Choose an Access Method
The mindhive servers are in a locked closet in a cooled room, so people don't just sit in front of them and type away; they log into them remotely. There are several ways to do this.
One popular way to log into a remote Linux server is via SSH, which is short for S
ell. SSH looks like an old-fashioned text console, maybe a bit like the one David Lightman used in Wargames.
You run an SSH Client on your computer - whether your computer runs Mac OS, Microsoft Windows, some flavor of Linux, GNU/Hurd, iOS, or SkyNet. This is usually a fairly nondescript piece of software. Most operating systems except Microsoft Windows have this program built-in. If you use Windows, you can download the MIT standard software suite, SecureCRT and SecureFX from the IST Software Distribution site at http://ist.mit.edu/services/software/securecrtfx/6x .
SSH is purely text-based, so it is used for running commands that don't require fancy graphics, e.g., visualization software like Freesurfer. It is, however, pretty good for doing things like moving files around, running programs that don't need a GUI (like bedpostx or recon-all), or checking out the load on a server.
If you are running MacOS or Linux, running SSH is pretty easy. Just open up a command terminal, and type the following:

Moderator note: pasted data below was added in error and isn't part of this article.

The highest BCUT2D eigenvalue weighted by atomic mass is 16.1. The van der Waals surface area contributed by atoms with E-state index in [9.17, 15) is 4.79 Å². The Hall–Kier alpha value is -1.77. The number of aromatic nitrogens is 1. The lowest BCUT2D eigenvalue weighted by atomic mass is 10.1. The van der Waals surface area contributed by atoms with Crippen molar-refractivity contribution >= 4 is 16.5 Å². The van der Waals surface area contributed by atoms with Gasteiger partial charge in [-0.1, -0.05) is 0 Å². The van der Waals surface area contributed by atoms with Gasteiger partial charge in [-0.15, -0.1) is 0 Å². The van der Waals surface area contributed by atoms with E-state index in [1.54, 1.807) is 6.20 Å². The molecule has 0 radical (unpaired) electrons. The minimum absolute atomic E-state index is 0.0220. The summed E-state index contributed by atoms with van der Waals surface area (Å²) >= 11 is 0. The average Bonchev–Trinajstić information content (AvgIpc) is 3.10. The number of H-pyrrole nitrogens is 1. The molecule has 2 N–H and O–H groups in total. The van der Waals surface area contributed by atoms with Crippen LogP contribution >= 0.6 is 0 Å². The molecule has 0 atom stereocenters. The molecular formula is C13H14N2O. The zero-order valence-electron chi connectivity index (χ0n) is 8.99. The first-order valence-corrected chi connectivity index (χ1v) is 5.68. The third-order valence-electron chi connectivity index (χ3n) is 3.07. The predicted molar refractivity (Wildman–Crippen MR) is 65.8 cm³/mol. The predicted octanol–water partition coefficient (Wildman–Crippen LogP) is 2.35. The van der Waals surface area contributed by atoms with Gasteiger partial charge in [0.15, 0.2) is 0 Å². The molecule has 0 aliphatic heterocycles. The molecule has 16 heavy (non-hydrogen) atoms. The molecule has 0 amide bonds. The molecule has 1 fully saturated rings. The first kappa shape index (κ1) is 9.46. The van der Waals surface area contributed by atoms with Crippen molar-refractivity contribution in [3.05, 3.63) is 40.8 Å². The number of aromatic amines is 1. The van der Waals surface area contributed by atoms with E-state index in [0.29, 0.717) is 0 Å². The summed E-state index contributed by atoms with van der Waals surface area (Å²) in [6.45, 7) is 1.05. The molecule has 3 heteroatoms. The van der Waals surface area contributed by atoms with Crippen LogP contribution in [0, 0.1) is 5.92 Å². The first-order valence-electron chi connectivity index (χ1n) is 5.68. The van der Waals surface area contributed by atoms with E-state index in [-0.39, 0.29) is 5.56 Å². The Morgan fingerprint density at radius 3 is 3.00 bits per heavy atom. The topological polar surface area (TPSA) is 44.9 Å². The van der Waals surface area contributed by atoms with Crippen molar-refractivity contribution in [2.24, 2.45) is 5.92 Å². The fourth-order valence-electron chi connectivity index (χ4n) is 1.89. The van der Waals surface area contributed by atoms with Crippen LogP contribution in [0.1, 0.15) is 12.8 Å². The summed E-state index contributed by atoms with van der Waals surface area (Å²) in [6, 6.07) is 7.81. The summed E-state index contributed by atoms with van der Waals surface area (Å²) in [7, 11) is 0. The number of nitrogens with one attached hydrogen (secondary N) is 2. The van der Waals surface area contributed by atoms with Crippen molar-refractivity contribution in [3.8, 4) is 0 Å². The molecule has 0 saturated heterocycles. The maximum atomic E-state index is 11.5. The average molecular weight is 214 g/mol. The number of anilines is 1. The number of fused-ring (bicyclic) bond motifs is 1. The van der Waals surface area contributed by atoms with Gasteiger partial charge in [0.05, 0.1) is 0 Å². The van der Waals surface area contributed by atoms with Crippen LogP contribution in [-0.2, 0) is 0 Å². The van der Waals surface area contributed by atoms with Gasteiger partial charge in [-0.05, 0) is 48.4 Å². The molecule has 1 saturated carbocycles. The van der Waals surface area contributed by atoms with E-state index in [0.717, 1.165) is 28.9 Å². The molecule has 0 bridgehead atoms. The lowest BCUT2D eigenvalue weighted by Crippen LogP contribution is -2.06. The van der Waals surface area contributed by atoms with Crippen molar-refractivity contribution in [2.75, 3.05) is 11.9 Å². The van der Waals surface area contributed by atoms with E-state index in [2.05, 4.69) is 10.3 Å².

... where "username" is, of course, your own username, and the N is the number of one of the servers. Currently, these are the available servers for login:
Great, But I Use Windows.
Doh! Well, running ssh is a little more painful on Windows, but can be done. As previously noted, you'll need to download and install the SecureCRT/SecureFX from IST. Once that is done, you can launch SecureCRT, and enter the hostname of the server to which you'd like to connect, your username, and your password. If enough people have trouble using SecureCRT, I'll add a HOWTO here...
And Now What?
Once you are logged in, a bunch of default settings will get initialized for you, depending on which lab you said you were working for primarily when you requested your account. This is all controlled through a facility called dot-mindhive. You can read more about this in the "Customizing your login files" page of this manual.
You can run any of the thousands of Linux commands available to you from your new shell, but this is outside the scope of this manual. Chances are, though, at some point you are going to want to run graphical programs like Matlab, SPM, Freesurfer, AFNI, and so forth. The next section explains how to get a graphical desktop session running.